By the end of May 2020, over 20 million Americans claimed unemployment benefits.1 This payment can be a great relief to many who have found themselves out of work due to COVID-19. Many companies have been forced to lay off workers, while others simply have not been able to operate as a result of health risks, including restaurant and entertainment industry workers.
However, unlike the stimulus checks that were a part of the CARES Act and National Defense Authorization Act, unemployment benefits (state benefits plus the government’s weekly benefit payments) are federally taxable and may also be taxed by your state.2 Rather than facing an unwelcome tax burden during the 2020 tax season, we go through three options to help you prepare for this current tax season.
Option #1: Request Tax Withholdings
Since federal income tax is paid in real-time as you earn income, employers are required to withhold a certain amount from your pay throughout the year that goes directly to the IRS. This eliminates the need to monitor your salary and make regular payments to the IRS. When it comes to unemployment compensation, though, tax is not automatically withheld. However, the amount received is still taxed federally (and may be taxed in your state as well) — so you may end up owing at the end of the year.3
To avoid this, you can opt to have federal income tax withheld by submitting a request to the IRS using Form W-4V.3 There may be additional steps necessary to complete depending on your state of residency. You can check with your state’s requirements through the U.S. Department of Labor’s CareerOneStop.
Option #2: Make Estimated Tax Payments
In fact, the IRS recommends doing so if you don’t elect to have taxes withheld or if a portion of your income is not automatically withheld.4 Not only does this save you from owing a hefty amount during tax time, but it can help you avoid or fix any issues that may come up, such as underpaying on taxes unintentionally. The IRS states that you can typically avoid any penalties by paying nine percent of your tax throughout the year.5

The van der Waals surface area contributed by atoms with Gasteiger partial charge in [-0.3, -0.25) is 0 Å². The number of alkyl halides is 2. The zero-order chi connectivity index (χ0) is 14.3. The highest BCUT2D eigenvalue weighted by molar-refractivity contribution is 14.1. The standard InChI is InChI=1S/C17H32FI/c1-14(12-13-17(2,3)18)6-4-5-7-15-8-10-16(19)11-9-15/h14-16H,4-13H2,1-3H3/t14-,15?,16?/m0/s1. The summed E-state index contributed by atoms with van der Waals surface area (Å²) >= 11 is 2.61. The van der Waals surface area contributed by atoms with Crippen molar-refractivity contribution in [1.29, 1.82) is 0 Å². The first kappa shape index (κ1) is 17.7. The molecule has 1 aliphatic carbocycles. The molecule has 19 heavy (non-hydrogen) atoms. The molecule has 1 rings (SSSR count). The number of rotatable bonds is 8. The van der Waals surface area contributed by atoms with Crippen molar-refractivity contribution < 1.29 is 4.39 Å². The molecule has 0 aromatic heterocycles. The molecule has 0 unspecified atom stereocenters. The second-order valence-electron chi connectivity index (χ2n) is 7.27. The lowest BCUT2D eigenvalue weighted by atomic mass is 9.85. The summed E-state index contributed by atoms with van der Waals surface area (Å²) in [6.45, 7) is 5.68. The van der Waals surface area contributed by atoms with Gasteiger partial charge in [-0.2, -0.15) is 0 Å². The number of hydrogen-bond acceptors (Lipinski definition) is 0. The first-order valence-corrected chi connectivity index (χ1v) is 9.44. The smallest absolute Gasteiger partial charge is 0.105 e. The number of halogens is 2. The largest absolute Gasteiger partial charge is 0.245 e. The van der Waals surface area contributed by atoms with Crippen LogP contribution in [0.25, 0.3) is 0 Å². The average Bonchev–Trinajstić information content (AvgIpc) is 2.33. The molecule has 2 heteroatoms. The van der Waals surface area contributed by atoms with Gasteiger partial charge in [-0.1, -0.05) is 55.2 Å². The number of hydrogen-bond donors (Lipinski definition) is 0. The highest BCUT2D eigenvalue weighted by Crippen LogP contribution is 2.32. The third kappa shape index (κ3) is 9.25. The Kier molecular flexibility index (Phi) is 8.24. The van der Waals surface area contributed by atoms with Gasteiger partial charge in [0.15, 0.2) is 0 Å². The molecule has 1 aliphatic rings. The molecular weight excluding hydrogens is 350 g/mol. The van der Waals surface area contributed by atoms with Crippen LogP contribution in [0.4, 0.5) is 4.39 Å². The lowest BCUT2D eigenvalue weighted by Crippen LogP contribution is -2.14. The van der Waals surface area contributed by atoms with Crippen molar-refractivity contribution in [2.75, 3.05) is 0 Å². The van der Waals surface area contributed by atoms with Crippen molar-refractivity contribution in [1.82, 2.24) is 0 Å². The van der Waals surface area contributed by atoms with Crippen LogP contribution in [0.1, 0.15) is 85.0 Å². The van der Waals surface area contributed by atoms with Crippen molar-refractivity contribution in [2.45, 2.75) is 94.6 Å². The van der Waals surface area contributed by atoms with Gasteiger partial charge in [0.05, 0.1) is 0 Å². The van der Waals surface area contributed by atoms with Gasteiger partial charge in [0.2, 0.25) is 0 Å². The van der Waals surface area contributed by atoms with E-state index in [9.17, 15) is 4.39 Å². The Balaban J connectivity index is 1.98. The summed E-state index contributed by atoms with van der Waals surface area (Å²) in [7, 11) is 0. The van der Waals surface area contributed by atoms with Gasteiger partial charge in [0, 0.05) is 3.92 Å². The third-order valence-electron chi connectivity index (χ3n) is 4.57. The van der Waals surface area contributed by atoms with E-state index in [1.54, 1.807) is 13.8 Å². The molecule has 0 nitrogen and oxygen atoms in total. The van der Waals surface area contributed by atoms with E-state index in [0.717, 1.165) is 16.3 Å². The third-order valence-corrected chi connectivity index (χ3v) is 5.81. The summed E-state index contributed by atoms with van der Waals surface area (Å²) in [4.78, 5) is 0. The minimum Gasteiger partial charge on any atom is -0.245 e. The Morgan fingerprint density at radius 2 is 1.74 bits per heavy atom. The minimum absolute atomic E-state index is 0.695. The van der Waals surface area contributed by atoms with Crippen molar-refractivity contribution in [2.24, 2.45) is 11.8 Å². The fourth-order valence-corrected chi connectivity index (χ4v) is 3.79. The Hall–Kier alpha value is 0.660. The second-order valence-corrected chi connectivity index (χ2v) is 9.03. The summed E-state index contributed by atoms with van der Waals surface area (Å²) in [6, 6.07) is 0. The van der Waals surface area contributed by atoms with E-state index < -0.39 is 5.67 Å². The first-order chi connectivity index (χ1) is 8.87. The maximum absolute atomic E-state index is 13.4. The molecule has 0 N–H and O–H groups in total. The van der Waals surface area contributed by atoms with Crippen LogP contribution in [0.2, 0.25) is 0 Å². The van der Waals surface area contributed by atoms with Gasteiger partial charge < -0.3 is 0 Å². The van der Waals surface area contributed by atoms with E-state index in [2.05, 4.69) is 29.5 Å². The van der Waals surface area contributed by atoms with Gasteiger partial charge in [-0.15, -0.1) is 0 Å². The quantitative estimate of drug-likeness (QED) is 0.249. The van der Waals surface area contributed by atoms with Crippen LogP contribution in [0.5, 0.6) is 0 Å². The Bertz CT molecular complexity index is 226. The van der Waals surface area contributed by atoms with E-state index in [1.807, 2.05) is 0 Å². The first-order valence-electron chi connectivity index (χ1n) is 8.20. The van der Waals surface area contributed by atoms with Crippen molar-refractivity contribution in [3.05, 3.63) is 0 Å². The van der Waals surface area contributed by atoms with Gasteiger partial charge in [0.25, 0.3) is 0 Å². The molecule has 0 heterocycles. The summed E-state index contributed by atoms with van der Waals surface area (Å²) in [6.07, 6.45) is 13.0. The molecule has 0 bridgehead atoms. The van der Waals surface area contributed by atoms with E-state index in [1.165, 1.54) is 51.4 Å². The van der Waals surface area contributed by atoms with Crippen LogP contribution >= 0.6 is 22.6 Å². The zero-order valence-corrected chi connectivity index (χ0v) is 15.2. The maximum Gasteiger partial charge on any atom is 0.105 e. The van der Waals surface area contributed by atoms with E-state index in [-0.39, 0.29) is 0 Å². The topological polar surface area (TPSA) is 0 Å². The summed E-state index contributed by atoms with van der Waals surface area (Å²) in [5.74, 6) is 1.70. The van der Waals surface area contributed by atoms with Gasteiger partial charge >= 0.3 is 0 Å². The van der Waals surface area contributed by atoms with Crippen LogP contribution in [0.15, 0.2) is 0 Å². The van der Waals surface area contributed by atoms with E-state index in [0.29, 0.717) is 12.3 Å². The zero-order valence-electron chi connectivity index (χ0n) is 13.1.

To estimate your payments, the IRS advises using your previous year’s tax return as well as Form 1040-ES, Estimated Tax for Individuals. The payment considers your expected income and tax credits.5
If you began receiving unemployment compensation in April or June of 2020, the deadline to make estimated tax payments was extended from April 15 and June 15 to July 15, 2020. After that time, however, estimated tax payments were still required according to the normal schedule.5
At this point, making estimated tax payments for the 2020 year is no longer an option. If you continue receiving unemployment benefits throughout 2021, however, this option may be something to keep in mind or discuss with your tax professional.
Option #3: Put a Portion into Your Savings Account
In some dire cases, it might not be possible to make consistent tax payments or to have a portion of your benefits withheld. If this is the case, whenever possible, put away part of your benefits compensation into a savings account. If you already have at least a small emergency fund accrued for the year, delegating this portion for your taxes can help you prepare for the 2020 tax season.
For those who have experienced economic hardship and have needed to collect unemployment compensation, there are still proactive ways to ease your financial future. Saving for taxes, paying them as you go or requesting withholdings are three avenues to do so.
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